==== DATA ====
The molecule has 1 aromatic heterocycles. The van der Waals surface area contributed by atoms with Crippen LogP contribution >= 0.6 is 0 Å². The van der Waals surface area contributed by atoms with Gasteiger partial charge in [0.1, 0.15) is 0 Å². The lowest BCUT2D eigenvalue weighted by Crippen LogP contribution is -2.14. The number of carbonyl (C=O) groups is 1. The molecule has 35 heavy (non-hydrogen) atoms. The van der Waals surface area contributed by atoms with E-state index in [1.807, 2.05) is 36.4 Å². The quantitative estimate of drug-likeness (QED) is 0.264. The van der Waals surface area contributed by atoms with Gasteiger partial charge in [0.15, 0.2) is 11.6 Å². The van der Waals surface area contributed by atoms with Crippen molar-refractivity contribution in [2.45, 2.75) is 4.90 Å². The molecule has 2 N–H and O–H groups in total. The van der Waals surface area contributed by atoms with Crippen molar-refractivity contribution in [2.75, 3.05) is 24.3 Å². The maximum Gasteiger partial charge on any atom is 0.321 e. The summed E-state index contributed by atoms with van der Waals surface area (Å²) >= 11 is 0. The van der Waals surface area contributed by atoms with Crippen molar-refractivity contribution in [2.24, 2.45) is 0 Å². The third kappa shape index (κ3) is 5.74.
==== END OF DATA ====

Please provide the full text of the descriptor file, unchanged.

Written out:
The molecule has 1 aromatic heterocycles. The van der Waals surface area contributed by atoms with Crippen LogP contribution >= 0.6 is 0 Å². The van der Waals surface area contributed by atoms with Gasteiger partial charge in [0.1, 0.15) is 0 Å². The lowest BCUT2D eigenvalue weighted by Crippen LogP contribution is -2.14. The number of carbonyl (C=O) groups is 1. The molecule has 35 heavy (non-hydrogen) atoms. The van der Waals surface area contributed by atoms with E-state index in [1.807, 2.05) is 36.4 Å². The quantitative estimate of drug-likeness (QED) is 0.264. The van der Waals surface area contributed by atoms with Gasteiger partial charge in [0.15, 0.2) is 11.6 Å². The van der Waals surface area contributed by atoms with Crippen molar-refractivity contribution in [2.45, 2.75) is 4.90 Å². The molecule has 2 N–H and O–H groups in total. The van der Waals surface area contributed by atoms with Crippen molar-refractivity contribution in [2.75, 3.05) is 24.3 Å². The maximum Gasteiger partial charge on any atom is 0.321 e. The summed E-state index contributed by atoms with van der Waals surface area (Å²) >= 11 is 0. The van der Waals surface area contributed by atoms with Crippen molar-refractivity contribution in [2.24, 2.45) is 0 Å². The third kappa shape index (κ3) is 5.74.